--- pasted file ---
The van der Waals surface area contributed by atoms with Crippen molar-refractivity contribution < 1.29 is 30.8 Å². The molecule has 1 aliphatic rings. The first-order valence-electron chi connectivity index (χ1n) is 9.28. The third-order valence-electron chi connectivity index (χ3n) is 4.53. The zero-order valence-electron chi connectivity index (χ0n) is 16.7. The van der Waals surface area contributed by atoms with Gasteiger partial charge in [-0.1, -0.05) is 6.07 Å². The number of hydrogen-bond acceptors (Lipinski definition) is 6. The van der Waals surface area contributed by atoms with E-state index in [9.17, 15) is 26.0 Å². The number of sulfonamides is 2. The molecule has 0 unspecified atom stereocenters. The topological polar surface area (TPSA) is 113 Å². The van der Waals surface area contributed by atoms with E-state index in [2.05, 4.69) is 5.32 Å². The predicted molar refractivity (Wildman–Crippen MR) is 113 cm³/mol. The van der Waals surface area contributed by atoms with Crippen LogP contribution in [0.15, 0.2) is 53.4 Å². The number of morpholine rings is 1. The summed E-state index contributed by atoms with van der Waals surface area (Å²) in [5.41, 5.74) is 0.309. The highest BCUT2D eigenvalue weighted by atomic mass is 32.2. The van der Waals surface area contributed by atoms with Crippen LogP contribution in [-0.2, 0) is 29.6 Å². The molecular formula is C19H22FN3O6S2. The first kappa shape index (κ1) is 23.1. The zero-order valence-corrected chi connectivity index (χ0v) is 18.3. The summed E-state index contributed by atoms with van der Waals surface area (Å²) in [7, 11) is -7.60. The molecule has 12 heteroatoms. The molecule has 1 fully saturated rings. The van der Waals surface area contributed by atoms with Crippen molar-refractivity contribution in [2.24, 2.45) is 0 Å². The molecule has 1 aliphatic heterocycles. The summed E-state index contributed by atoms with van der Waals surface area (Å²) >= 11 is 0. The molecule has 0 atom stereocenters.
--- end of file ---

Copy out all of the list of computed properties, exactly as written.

The van der Waals surface area contributed by atoms with Crippen molar-refractivity contribution < 1.29 is 30.8 Å². The molecule has 1 aliphatic rings. The first-order valence-electron chi connectivity index (χ1n) is 9.28. The third-order valence-electron chi connectivity index (χ3n) is 4.53. The zero-order valence-electron chi connectivity index (χ0n) is 16.7. The van der Waals surface area contributed by atoms with Gasteiger partial charge in [-0.1, -0.05) is 6.07 Å². The number of hydrogen-bond acceptors (Lipinski definition) is 6. The van der Waals surface area contributed by atoms with E-state index in [9.17, 15) is 26.0 Å². The number of sulfonamides is 2. The molecule has 0 unspecified atom stereocenters. The topological polar surface area (TPSA) is 113 Å². The van der Waals surface area contributed by atoms with E-state index in [2.05, 4.69) is 5.32 Å². The predicted molar refractivity (Wildman–Crippen MR) is 113 cm³/mol. The van der Waals surface area contributed by atoms with Crippen LogP contribution in [0.15, 0.2) is 53.4 Å². The number of morpholine rings is 1. The summed E-state index contributed by atoms with van der Waals surface area (Å²) in [5.41, 5.74) is 0.309. The highest BCUT2D eigenvalue weighted by atomic mass is 32.2. The van der Waals surface area contributed by atoms with Crippen LogP contribution in [-0.2, 0) is 29.6 Å². The molecular formula is C19H22FN3O6S2. The first kappa shape index (κ1) is 23.1. The zero-order valence-corrected chi connectivity index (χ0v) is 18.3. The summed E-state index contributed by atoms with van der Waals surface area (Å²) in [7, 11) is -7.60. The molecule has 12 heteroatoms. The molecule has 1 fully saturated rings. The van der Waals surface area contributed by atoms with Crippen molar-refractivity contribution in [2.24, 2.45) is 0 Å². The molecule has 1 aliphatic heterocycles. The summed E-state index contributed by atoms with van der Waals surface area (Å²) >= 11 is 0. The molecule has 0 atom stereocenters.